GP&H Suite


GP&H Suite

20 Sep



Preferred shares are a type of equity security that grants specific rights and benefits to shareholders over those of the shareholders that hold common shares. Issuing preferred shares in a Sociedad Anónima Promotora de Inversión (“SAPI”), can bring several advantages and implications to both the company and the shareholders. This article will explore the potential benefits, added flexibility, and implications of issuing preferred shares in a SAPI.

One of the significant advantages of issuing preferred shares in a SAPI is the ability to attract and retain investors, as well to allow the controlling shareholders to keep control of the company. Preferred shares offer a fixed dividend payment that is typically higher than the dividend paid to common shareholders, and preference in the payment of the dividends over the common stocks. This fixed income stream appeals to income-focused investors, such as retirees or those seeking stable returns on their investments. By offering preferred shares, a SAPI can tap into this investor segment and broaden its investor base.

Moreover, issuing preferred shares provides additional flexibility to a SAPI in terms of capital management. Unlike common shares, preferred shares can be tailor-made to suit the company’s specific needs. For example, a SAPI can issue preferred shares that grants voting rights in specific matters, but that will entitle its holders to receive dividends before any payments are made to common shareholders. This feature can be valuable during times of financial distress or when the company needs to suspend dividend payments temporarily. Additionally, a SAPI can issue redeemable preferred shares, allowing the company to repurchase the shares at a predetermined price, providing more control over its capital structure.

Another advantage of issuing preferred shares is the potential to raise capital without diluting the ownership of existing shareholders. By offering preferred shares, a SAPI can obtain funding from new investors without compromising the control and decision-making power of the existing shareholders. This is particularly relevant for SAPIs that have a concentrated ownership structure or a group of controlling shareholders who wish to maintain their influence over the company.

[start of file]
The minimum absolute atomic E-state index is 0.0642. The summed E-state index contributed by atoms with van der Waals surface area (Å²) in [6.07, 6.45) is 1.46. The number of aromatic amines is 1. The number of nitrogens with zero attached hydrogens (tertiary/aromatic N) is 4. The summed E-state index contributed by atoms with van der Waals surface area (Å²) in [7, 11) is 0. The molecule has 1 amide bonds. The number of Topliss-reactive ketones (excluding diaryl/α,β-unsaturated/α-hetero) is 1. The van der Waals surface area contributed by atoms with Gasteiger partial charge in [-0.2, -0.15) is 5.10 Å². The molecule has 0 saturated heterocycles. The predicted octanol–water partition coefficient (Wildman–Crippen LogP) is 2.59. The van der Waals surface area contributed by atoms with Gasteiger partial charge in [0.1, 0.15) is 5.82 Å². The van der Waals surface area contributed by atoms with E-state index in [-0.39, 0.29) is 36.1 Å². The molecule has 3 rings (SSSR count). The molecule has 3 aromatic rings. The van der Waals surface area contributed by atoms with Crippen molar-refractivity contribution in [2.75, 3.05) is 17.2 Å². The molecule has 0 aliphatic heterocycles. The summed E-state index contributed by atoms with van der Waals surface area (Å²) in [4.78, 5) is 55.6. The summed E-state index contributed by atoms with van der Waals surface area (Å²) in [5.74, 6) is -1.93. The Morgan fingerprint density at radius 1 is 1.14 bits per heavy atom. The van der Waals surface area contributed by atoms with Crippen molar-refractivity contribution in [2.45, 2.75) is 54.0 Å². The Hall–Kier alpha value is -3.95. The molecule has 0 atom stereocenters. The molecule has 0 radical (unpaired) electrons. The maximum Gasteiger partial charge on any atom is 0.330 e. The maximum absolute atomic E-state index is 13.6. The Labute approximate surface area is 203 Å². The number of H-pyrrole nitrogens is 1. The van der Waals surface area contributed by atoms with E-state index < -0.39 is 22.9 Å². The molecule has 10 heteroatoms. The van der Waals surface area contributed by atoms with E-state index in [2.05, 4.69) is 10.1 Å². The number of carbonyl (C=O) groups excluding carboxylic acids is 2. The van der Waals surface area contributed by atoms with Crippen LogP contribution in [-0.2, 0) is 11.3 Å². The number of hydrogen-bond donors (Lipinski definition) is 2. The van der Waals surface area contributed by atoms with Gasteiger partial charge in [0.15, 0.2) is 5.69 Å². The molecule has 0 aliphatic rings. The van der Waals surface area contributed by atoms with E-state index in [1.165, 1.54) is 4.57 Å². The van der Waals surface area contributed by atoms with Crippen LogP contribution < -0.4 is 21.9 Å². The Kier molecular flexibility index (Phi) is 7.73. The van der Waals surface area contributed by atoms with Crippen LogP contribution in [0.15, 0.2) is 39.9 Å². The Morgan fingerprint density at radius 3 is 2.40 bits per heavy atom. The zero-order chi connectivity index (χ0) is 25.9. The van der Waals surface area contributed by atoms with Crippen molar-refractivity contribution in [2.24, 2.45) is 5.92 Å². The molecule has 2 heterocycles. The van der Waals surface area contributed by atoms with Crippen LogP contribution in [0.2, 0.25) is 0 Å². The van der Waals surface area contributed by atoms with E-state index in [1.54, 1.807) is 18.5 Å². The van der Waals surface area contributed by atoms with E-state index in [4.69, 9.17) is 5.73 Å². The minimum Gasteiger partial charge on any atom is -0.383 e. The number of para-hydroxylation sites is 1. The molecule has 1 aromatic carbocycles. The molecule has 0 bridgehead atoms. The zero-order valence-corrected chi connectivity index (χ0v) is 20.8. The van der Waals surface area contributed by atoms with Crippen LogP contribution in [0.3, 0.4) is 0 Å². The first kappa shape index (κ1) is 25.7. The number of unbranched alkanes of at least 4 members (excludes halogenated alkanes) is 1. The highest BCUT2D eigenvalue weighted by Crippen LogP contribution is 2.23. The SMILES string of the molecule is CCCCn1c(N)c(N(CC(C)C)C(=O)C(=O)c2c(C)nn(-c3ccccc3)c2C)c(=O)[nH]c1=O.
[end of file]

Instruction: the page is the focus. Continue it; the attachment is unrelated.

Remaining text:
Furthermore, issuing preferred shares in a SAPI can be an effective tool for mergers and acquisitions. In such scenarios, the acquiring company can offer preferred shares as part of the acquisition deal, providing an attractive alternative to cash consideration. This approach can be advantageous for both the acquiring company and the target company’s shareholders. The acquiring company can conserve its cash reserves and reduce the financial burden of the acquisition, while the target company’s shareholders can receive a stable income stream through the preferred shares.

However, it is essential to consider the implications of issuing preferred shares in a SAPI. One significant implication is the potential limitation on voting rights. While preferred shareholders have priority over common shareholders in terms of dividend payments, their voting rights may be limited or completely excluded. This can result in a concentration of decision-making power in the hands of common shareholders, possibly leading to conflicts of interest or dissatisfaction among preferred shareholders.

Another implication is the higher cost associated with issuing preferred shares compared to issuing common shares. Preferred shareholders expect a higher dividend payout, which can increase the company’s financial obligations over time. Additionally, the complexity of designing and structuring preferred shares can lead to increased legal and administrative costs for the company.

In conclusion, issuing preferred shares in a SAPI offers several advantages and implications. The ability to attract income-focused investors, the flexibility in capital management, and the potential to raise capital without losing control of the company, are among the benefits of issuing preferred shares. However, limitations on voting rights and higher costs should be carefully considered. Ultimately, the decision to issue preferred shares should align with the SAPI’s strategic objectives and the interests of both the company and its shareholders. 

Yumiko Suzuki
Jr Partner 

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